— after “Meanwhile in America” by Christina Im
They tell me you can do anything, so I unlayer these photographs,
dig enamel into cartridge like any archaeologist.
My grandmother’s grainy smile lifting from resin, warping
into something of a frown. Her lips sewn closed. When she opens
her mouth to piece fruit between her teeth, I look for ways to bore
fossils from her lips. Unravel the stitches keeping her
wounds mute. Gouge away every splinter and sculpt it
into myth like I’ve always been told I can.
They tell me to seek history, so I sink my teeth into the dirt for scraps
of what they might call revelation. Discovery. I call it
exploitation. They tell me that every story is worth telling, pressing
rounded metal against my palm. That there are always fossils
to be excavated. Skin to be lesioned into bruises. There is no shame
in heritage, they say. Yes, there is no shame, I repeat to my grandmother,
begging for any leftovers to turn fable. Her tongue knots, and I have
scavenged every cavity empty, so now I resort to bone. My hands vising
breath into strangulation, and I brush her skeletons unspoiled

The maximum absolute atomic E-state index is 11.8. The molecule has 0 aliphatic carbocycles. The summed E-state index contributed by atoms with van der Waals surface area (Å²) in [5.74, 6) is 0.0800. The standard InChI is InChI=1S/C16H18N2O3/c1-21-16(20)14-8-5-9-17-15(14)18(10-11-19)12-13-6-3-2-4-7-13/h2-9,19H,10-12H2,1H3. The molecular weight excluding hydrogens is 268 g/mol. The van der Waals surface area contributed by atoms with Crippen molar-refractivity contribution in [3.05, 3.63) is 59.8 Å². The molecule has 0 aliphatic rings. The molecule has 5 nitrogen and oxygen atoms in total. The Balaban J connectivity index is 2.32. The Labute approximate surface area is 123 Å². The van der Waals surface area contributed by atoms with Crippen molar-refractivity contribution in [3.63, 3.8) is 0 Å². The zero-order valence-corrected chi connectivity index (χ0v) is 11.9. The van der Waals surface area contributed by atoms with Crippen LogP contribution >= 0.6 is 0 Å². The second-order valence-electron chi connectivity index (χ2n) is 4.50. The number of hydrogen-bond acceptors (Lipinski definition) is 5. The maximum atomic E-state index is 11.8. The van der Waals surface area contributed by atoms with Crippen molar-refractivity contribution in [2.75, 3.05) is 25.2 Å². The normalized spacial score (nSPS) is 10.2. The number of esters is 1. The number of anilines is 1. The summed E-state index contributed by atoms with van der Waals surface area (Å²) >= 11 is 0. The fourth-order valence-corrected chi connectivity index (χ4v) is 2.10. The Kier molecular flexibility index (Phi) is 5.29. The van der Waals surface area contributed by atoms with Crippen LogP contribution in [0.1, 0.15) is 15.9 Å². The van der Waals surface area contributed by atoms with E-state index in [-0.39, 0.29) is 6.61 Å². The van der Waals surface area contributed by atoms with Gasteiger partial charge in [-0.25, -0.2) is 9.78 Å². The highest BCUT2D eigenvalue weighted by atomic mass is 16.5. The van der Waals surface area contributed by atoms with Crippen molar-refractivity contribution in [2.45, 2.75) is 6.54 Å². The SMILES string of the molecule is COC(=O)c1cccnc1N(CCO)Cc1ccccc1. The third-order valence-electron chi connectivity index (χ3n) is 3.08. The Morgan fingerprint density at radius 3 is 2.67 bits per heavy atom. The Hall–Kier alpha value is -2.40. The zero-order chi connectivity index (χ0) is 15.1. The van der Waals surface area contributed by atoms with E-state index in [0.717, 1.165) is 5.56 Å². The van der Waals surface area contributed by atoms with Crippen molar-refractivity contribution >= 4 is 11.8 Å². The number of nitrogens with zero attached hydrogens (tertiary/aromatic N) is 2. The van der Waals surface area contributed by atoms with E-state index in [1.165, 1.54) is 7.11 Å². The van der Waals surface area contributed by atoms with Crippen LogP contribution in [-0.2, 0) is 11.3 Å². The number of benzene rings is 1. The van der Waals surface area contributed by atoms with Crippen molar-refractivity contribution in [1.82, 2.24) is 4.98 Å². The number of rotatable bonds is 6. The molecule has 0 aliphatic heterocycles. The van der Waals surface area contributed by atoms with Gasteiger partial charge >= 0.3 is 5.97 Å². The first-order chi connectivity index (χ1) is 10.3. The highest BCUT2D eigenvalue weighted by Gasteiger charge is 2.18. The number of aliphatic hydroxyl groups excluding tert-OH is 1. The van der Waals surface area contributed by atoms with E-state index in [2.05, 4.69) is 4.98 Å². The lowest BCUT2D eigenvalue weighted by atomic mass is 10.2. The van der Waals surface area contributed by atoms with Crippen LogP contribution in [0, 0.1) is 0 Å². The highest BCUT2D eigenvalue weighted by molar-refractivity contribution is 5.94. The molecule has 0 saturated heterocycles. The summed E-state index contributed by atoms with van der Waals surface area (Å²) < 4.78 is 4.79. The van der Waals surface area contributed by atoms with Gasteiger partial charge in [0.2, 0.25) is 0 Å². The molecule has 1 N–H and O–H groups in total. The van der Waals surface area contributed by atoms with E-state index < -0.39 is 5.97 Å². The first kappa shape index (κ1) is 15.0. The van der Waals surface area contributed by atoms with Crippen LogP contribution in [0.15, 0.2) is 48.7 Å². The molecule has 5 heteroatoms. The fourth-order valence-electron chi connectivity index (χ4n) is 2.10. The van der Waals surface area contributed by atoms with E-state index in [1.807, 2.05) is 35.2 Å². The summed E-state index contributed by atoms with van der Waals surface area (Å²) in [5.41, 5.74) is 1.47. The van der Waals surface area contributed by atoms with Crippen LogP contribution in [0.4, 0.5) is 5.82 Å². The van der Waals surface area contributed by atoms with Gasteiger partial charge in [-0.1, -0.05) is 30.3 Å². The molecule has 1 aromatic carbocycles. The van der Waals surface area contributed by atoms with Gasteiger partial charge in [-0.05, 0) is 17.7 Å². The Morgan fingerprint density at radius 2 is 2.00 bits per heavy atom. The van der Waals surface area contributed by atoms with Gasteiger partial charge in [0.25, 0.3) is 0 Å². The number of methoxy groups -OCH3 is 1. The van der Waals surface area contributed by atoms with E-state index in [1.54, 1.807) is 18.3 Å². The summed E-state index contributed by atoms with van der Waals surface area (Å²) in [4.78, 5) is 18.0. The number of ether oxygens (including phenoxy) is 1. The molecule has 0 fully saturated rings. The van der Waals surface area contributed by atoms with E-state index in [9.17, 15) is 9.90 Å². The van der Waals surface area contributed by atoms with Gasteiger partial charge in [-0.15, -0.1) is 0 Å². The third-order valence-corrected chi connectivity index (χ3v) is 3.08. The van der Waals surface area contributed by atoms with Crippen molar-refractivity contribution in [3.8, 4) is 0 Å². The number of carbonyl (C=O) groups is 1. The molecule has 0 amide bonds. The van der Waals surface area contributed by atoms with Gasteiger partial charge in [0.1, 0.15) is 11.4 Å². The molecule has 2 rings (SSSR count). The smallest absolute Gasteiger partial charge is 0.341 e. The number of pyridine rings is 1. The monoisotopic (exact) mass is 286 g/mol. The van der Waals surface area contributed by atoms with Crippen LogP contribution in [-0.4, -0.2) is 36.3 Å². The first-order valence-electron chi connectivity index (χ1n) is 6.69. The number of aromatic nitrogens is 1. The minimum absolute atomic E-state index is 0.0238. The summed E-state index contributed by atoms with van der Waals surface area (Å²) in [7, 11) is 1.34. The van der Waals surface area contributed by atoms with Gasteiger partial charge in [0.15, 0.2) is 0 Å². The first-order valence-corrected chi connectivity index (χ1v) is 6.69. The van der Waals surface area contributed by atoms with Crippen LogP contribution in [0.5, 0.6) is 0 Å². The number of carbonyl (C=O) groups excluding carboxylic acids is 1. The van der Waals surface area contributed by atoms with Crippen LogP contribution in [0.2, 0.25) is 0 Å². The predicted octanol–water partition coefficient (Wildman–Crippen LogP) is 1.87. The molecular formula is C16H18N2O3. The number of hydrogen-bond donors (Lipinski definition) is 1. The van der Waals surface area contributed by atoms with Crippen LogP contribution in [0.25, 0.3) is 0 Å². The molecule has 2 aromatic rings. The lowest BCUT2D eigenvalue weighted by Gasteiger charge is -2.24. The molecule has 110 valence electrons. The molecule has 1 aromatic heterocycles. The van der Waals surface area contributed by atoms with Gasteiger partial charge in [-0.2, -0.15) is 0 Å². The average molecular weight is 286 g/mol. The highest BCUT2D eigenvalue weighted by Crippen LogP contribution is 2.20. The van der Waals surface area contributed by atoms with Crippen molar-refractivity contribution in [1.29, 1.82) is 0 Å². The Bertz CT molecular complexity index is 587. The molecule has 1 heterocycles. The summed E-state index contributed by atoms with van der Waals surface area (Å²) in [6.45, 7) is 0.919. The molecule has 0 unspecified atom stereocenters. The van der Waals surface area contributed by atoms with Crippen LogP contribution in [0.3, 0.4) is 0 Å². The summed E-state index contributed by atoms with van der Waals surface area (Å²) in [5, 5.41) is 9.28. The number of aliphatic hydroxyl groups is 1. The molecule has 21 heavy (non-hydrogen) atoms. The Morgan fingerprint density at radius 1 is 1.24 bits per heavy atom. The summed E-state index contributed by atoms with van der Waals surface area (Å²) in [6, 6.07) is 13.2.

and veneer them gleaming white. I have already bleached
them of every last word I might claim heritage or history
or family and sold them smooth. All the jutting edges
sandpapered soft, everything ugly and messy buried.
My grandmother’s life claimed for my own, and I grind it
into powder to be capsuled neat and beautiful
down their throats. How convenient, their maws gaping
with hunger. There is no shame in this, I tell myself as I carve
penitence and gag on my own hypocrisy.
Jennifer Chiu is a writer from Memphis, TN. She has been recognized by Susquehanna University and the National Poetry Quarterly, and her prose and poetry are published or forthcoming in Rust + Moth, Sine Theta Mag, and others. When she’s not writing, she can be found admiring the sky or bullet journaling with one of her twenty-one 0.38mm black pens.